Deleting the first element of a list

Bruce Dawson bruce_deletethis_dawson at
Thu Oct 3 06:26:58 CEST 2002

Peter Hansen wrote:

> Erik Max Francis wrote:
>> JB wrote:
>> quantitative information about where the bottlenecks truly are.  This
>> concept is especially powerful in a high-level language like Python; the
>> very choice of using Python means that you're willing to trade raw speed
>> for flexibility.  If you're overconcerned with squeezing every last bit
>> of CPU power right from the start, then Python (or any other high-level
>> language) was probably not a good choice of languages.
> Well stated, although a note about changing algorithms generally
> providing the most significant speedups might be in order.  Even
> with Python, picking a better algorithm can produce huge gains.
> (This does not, of course, apply to a small idiomatic choice such
> as this thread was about.)

Highly applicable to this thread. Deleting the first item of a Python 
list or C++ vector is an O(n) operation - proportional to the number of 
items in the list. If you do that for every item in the list it is 
O(n^2) - proportional to the square.

The thing about O(n^2), and any complexity higher than that, is that 
there are many values of N that are small enough for N items to easily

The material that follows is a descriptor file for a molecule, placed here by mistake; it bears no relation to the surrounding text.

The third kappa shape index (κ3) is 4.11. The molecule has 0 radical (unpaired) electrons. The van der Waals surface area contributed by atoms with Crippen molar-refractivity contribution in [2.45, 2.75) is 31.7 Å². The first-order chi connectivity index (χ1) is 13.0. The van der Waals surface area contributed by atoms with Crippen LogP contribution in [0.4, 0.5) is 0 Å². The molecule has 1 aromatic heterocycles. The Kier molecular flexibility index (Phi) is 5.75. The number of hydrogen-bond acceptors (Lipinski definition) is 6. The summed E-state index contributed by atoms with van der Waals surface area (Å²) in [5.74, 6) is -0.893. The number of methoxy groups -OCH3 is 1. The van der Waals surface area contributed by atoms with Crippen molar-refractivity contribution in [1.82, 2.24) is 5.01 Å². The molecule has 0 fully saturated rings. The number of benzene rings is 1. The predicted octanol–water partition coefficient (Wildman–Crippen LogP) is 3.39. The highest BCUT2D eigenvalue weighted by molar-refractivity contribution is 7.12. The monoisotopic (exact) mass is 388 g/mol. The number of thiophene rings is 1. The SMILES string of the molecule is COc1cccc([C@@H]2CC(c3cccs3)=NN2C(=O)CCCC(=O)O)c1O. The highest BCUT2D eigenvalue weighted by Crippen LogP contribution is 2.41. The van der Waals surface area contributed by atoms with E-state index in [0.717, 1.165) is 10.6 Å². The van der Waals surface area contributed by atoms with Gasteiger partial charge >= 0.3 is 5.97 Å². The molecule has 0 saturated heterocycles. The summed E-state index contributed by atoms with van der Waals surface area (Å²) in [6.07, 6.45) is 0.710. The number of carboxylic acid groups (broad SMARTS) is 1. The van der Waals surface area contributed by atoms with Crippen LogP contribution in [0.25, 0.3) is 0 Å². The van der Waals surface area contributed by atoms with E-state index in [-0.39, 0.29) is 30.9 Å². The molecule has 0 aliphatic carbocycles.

fit into memory, but large enough to make the program run for days and 
days and days and days.

O(n^2) is bad, unless you know that n will always be small.

So, if performance is a problem, the OP should consider reworking the 
code. For instance, if the original code was:

while myList:
     # Do Something with the first element
     del myList[0]

Then it should be much better to go:

while myList:
     # Do Something with the last element
     del myList[len(myList)-1]

This changes it from O(n^2) to O(n), which could make it run thousands 
of times faster.

Premature optimization is the root of all evil, but O(n^2) is pretty 
darned evil too!

Of course, the OP's code may not be so easily reworked as my simple example.

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